Hi guys. Feeling lazy. Here’s an outfit. Cute. Bye.
So, while the topic of the minute is that, as of yesterday, I am now a fully grown 21-year-old (though Alexei insists that my nose and ears will continue to grow until I die), this is not going to change any time soon, allowing me the luxury of time to mull over a florid essay on coming of age, and talk about clothes instead.
That’s why you’re here, right?
But, aujourd’hui, we address what may well be closely correlated with coming of age – the dreaded investment piece. Plural that – it would seem that anyone in the ‘K’s on Instagram seems to have plenty of them. Compounded with the fact that they are most likely flaunted at the likes of Fashion Week,* it is certainly a reasonable assumption that wealthy families, sugar daddies, or Frances Abbott fund all of that designer loot. And so be it. This is how the fashion industry sustains its glossy exclusivity and haughty Parisian cool (because none of us are French, but we all wear stripes and boyfriend blazers sometimes). That is, as well as dressing to nobody’s understanding, we also have a thirst for the exorbitantly expensive.
Now, while I have yet to reach the celestial limits of those elusive French fashion houses, I will say that if there is anything that my mother taught me, it’s value for money.
Write it down.
Live by it.
This not about buying a dress because it comes with a free I ♥ DOLLARS t-shirt if you buy with American Express before July 31. This is not about buying sale boots two sizes too small just because they’re on sale. By all means, check which of Shopbop, NET-A-PORTER, MATCHES, Farfetch, My Wardrobe, and Stylebop have the best price tag and free shipping, but when it comes to things like black boots and grey sweaters that you will wear down to the bone, or, on the
other end of the scale, pieces of art that you’d frame, not only does the anti-basic-basic rule apply (to the former, anyway), but also the decade-or-die rule, by which you commit to a garment for the next ten years, or until it falls apart, which it won’t because of your excellent judgment on the quality of a product.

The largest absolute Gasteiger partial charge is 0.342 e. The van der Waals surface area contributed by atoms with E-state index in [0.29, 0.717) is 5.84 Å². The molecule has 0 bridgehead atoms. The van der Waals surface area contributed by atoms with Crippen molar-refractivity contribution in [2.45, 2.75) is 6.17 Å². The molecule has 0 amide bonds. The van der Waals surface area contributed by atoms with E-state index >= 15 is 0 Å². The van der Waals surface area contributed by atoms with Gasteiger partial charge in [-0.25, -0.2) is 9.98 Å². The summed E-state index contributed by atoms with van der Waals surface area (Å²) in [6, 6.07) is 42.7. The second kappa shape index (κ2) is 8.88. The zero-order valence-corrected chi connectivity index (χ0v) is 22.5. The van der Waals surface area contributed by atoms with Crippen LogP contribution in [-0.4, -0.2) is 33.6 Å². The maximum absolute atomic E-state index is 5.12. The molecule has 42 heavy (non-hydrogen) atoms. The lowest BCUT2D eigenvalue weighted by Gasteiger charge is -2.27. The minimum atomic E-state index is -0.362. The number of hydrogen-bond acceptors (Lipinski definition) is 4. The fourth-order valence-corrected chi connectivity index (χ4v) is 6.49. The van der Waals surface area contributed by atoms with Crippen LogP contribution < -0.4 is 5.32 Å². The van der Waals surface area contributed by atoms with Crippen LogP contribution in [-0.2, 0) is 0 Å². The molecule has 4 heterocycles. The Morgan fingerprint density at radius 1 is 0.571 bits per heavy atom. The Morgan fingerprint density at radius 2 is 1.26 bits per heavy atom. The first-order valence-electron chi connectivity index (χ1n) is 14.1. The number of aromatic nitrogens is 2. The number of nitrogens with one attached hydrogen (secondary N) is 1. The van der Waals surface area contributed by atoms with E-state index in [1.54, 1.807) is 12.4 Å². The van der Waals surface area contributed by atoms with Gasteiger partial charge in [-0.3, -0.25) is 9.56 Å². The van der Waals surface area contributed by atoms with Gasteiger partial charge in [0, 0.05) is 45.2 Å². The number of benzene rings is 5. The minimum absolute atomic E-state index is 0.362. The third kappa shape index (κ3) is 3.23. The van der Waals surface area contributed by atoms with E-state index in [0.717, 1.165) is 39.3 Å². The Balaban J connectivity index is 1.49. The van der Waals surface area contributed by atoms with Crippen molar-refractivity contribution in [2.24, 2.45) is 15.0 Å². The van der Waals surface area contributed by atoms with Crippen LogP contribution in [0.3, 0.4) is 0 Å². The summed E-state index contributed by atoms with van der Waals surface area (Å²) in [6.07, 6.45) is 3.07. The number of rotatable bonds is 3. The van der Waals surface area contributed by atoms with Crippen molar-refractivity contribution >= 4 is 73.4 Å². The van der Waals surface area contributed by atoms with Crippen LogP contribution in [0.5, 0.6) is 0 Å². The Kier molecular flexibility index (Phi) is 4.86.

This is not to say, however, that everything hanging in your wardrobe must be designer, or even expensive. The term ‘investment’ should, for most of us, mean infrequency – indeed, it would be impossibly boring if you were married to the same set of clothes and accessories for the coming decade. Fill out your looks with the high-street. TOPSHOP, H&M and ZARA are not the enemy – in fact, for those looking for quality, some of their lines are better made than independent labels. Here, for instance, @badgalriri is keeping me grounded (RIP to the maddest Instagram account that ever was). Embrace repeat offense and push your mix and match boundaries (confession: I’ve been wearing the same blazer for four days straight, and nobody has noticed yet).
And to the matter of how to afford your investments, an oft-flogged question by the anonymously curious (aggressive or not), the principle remains the same as how you afford your groceries.** Buy only what is necessary, spend within your means, read the ingredients, calculate dollars per kilogram (i.e. cost per wear), and don’t fall victim to barely valuable loyalty programs.
And never use a credit card.
Credit cards are the devil.
*guilty as charged…
**And in answer to those who just want to know how I personally have dollars in my account in the first place, “especially because (you’re) a student”, the obvious answer is that I work simultaneously.
Rihanna for River Island Leather Pants